As mentioned in an earlier post, the Levels were once largely inter-tidal. Since Roman times the land has been drained and reclaimed, leading to the sea gradually being pushed back and more arable farmland created. Due to the slow pace of change, contemporary generations become quickly accustomed to the shape and location of a coastline and so build static infrastructure around what is in reality a dynamic feature.

It is for this reason that the sand dunes are of utmost importance. Without them the area would be inundated on every spring tide, or more often if a high tide were to combine with a storm surge. It is essential that the dunes are properly monitored and maintained on a regular basis. This management should preferably be carried out by those who know and understand them best; local residents.

The beach is visited every day by people living nearby, either to walk their dog, exercise or simply to take in the beauty of the coastal landscape. They are more likely to notice the subtle and seasonal changes that follow every high tide or storm event. One local group has recognised this unique trait and has begun monitoring the dunes in their spare time.

Berrow Conservation Group dune monitoring

The Berrow Conservation Group measure the natural movement of the dunes every six months.

The Berrow Conservation Group is made up of local voluteers who meet on a monthly basis. Depending on the time of year, the group engage in practical aspects of conservation such as clearing Berrow village pond of litter and invasive species, surveying the flora and fauna of the local dunes and converting a Second World War pill box into a bat sanctuary. In the colder months of the year, they maintain their knowledge and share information with meetings at the recently refurbished Berrow Village Hall where they often receive talks from local experts covering a wide variety of conservation and wild life matters.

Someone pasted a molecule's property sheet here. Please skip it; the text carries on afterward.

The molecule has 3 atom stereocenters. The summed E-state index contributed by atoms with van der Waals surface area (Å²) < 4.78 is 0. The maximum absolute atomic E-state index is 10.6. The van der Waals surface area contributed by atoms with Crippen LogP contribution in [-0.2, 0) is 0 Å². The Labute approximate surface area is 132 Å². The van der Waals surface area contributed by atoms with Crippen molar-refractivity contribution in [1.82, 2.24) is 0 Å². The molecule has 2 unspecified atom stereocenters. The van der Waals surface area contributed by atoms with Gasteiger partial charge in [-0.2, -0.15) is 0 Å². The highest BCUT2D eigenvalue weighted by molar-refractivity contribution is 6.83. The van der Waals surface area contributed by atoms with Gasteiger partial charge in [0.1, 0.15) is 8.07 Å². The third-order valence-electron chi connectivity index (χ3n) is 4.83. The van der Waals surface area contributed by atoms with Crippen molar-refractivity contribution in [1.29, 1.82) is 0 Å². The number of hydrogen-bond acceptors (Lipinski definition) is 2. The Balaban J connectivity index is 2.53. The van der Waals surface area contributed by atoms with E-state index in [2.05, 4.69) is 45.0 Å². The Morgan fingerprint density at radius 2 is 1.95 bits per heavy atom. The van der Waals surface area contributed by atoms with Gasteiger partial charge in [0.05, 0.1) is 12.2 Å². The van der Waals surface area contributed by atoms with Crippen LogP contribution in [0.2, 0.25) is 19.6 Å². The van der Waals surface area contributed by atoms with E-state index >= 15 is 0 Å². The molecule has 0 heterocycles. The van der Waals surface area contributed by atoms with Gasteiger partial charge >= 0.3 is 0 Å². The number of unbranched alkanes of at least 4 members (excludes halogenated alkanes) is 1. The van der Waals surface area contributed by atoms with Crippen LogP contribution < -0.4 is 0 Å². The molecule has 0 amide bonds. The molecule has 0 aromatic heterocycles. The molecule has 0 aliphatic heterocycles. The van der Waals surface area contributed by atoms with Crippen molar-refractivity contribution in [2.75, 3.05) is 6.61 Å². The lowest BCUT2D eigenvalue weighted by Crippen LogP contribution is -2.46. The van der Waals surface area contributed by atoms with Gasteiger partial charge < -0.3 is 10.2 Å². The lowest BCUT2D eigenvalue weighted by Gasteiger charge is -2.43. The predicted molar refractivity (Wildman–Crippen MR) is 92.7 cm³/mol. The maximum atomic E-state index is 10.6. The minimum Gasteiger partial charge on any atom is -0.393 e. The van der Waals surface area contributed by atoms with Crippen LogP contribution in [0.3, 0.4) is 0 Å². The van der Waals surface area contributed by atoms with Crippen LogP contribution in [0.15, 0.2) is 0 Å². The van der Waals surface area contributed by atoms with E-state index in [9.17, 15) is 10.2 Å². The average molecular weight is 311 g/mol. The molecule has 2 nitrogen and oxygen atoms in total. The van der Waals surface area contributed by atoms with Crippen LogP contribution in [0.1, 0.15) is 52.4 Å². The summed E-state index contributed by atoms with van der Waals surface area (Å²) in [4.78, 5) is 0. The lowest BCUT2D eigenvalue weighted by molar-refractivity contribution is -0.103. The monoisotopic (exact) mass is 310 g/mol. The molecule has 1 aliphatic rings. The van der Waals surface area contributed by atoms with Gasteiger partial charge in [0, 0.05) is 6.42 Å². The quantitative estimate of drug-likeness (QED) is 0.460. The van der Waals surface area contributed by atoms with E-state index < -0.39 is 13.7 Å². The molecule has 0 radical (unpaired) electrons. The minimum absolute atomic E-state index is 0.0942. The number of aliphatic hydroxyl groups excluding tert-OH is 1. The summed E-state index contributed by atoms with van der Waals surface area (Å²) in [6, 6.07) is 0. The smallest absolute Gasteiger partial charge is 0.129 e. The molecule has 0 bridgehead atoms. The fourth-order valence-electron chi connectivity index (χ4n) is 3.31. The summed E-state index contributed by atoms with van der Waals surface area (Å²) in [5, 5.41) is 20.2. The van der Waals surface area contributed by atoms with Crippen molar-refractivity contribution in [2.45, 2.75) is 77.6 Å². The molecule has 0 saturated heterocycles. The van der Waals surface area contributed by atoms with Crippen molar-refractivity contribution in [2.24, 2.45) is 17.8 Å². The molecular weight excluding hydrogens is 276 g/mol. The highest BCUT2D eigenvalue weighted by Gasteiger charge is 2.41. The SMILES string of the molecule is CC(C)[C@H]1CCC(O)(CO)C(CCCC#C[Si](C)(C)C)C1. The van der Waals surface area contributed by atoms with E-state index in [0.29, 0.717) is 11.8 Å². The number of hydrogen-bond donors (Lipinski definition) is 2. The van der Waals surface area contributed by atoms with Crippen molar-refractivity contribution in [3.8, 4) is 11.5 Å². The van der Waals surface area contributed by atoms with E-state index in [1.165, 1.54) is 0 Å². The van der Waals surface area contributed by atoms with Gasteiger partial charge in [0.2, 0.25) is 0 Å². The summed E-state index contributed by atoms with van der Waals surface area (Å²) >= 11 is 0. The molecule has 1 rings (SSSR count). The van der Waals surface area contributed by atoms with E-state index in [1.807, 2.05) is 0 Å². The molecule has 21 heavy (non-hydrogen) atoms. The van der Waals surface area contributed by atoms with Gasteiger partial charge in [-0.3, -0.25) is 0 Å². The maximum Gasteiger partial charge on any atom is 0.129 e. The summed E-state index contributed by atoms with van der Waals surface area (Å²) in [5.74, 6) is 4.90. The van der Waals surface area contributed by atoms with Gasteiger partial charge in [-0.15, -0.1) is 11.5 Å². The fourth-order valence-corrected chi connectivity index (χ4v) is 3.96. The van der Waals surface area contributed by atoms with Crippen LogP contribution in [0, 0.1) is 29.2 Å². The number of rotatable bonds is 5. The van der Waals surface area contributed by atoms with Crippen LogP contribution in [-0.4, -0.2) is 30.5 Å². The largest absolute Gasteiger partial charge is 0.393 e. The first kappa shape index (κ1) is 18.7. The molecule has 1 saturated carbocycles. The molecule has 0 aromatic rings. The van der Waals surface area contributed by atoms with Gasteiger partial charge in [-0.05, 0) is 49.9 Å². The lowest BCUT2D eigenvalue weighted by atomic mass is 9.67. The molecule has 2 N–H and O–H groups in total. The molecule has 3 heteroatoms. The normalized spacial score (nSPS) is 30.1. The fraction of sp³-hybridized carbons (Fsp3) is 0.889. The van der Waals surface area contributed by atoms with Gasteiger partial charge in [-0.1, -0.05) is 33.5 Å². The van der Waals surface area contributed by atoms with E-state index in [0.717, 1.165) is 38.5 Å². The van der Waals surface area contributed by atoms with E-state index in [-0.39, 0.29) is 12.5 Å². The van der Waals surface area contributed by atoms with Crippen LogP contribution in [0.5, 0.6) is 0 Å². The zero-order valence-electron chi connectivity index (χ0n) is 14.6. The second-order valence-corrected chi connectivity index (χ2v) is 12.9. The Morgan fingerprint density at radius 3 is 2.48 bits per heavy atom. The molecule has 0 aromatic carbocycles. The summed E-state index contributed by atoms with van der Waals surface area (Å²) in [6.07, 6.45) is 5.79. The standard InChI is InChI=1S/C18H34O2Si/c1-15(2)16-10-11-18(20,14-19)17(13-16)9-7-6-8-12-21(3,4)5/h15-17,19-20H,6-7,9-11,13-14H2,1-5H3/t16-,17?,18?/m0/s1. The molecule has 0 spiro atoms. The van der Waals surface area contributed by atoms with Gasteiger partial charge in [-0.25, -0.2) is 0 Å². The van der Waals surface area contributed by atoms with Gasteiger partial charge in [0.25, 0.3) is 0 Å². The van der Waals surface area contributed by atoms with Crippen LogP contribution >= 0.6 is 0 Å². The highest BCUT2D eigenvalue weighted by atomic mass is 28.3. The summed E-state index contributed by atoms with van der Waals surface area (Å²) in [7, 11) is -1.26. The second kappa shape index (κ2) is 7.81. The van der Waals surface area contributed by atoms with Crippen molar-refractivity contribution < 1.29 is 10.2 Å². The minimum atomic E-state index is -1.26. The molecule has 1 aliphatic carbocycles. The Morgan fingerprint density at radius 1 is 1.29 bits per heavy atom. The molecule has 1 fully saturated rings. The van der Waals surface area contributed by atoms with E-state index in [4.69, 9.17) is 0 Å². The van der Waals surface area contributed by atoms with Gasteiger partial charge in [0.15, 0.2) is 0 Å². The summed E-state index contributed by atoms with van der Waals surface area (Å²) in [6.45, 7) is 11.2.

Over the last 18 months, the group have been monitoring dune erosion along the section of beach that runs adjacent to Berrow Local Nature Reserve – just under 700m in length. The group benefit from a line of fence posts which were erected to stop cars which often drive on the beach from approaching too close to the dunes. Using clearly marked posts at 10m intervals the group measure the distance from the posts up to where vegetation is growing on the dunes. This task is done every six months and so far three sets of data have been collected. A key success of the group’s admirable work was prompting Sedgemoor District Council to erect sandfencing along a major blowout or severly eroded section of sand dune. This work was documented in Somerset’s Changing Coast film made by Pathfinder.

Berrow Dunes

Erecting sand fencing at Berrow beach. The work was prompted by the excellent monitoring work undertaken by Berrow Conservation Group.

 
The sand fencing was erected in January of this year. Due to the dry spring in the UK combined with favourable winds, the sand fence has exceeded everybody’s expectations and collected sand at an amazing rate.